For Debunk EU, building a response to match the scale of the disinformation problem has meant merging automation and artificial intelligence with human analysis and dedicated volunteers (a network of ‘elves’). “How do you find the needle in the haystack, the needle being disinformation cases that have the biggest impact? If you do it manually, you’ll never see the bigger picture”, explains Viktoras. Debunk EU has developed an AI-based analytics tool which spots and identifies topics of interest in online articles in real time. This means that from 1 million pieces of content they receive each month, their analysts can focus on the most harmful ones (10 – 15 000 content pieces). Long term reporting and analysis are also at the core of their approach: disinformation analysts in the four countries provide thematic reports on topics and trends, which are then shared with a wide range of stakeholders. Debunk EU has applied process automation across their reporting and analysis activities, allowing them to produce around 10 reports per month.
A scalable approach
Founded in 2017, the project emerged in the Baltic countries and was supported by DELFI and the Google News Initiative. Debunk EU’s initial partnership with colleagues in Latvia and Estonia was inspired by their shared history and disinformation threat constantly coming out of Russia since the fall of the Soviet Union. In order to meet this challenge, they have drawn on their expertise in research and analysis, accumulated over many years.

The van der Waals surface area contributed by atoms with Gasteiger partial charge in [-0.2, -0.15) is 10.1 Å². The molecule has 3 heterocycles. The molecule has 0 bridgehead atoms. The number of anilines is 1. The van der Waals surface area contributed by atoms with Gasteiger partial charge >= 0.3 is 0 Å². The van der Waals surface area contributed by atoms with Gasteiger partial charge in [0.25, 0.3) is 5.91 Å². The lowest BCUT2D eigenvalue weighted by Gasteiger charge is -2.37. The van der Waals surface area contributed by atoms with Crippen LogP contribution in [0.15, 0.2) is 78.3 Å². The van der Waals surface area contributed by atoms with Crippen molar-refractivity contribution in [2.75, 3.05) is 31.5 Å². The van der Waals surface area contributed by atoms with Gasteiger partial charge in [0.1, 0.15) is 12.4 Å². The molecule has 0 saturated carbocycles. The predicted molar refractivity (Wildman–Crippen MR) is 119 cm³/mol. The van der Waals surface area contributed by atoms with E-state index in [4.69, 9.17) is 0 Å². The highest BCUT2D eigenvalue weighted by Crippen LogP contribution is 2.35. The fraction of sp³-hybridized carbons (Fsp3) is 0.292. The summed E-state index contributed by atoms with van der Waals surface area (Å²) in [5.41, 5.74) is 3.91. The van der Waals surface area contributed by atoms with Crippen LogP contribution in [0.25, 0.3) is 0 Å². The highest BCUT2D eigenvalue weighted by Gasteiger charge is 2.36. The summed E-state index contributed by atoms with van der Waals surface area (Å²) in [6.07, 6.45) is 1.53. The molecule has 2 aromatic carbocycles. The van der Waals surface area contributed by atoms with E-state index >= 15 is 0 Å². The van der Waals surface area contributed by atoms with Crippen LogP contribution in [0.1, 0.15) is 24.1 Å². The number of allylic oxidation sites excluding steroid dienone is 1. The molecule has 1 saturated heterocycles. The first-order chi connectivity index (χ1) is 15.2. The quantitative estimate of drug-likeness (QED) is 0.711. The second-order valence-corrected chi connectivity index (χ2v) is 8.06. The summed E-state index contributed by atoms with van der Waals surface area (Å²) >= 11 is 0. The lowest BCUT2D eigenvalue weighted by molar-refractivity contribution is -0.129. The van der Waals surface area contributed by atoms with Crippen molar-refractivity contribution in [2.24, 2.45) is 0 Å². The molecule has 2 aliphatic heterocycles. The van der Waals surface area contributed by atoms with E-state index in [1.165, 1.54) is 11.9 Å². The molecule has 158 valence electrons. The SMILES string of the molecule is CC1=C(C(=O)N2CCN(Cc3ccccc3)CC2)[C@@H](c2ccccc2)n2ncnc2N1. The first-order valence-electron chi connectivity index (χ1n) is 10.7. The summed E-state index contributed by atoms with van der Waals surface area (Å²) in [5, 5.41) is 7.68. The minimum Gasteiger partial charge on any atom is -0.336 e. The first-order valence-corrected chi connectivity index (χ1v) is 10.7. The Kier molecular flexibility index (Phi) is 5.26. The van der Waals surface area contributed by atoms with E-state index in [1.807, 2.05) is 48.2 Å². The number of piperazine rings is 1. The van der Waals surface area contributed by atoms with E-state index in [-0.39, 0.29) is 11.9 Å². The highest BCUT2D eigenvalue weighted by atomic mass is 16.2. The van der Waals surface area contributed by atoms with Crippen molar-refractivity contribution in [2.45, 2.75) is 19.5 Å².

Currently they see potential for working with Eastern partnership countries as well. “The technology is scalable, and we can work with local partners”, say Viktoras. The fact that the Debunk EU team in Poland was able to produce their first report within four weeks of its establishment in Warsaw proves that the system is not only scalable, but also able to achieve significant results in a short time.
Developing automated solutions is costly and requires in-house technical expertise, which is rare in the disinformation space, and generally unheard of among NGOs of this size. Debunk EU is growing rapidly, and now sustainability is the main question. As a tech-based organisation whose infrastructure is regularly attacked, they must invest heavily in cybersecurity and monitoring of their digital ecosystem. Even the most agile project management requires fuel to run on. While they haven’t found the optimal financial model yet, Viktoras says that they will be testing out new models in 2021.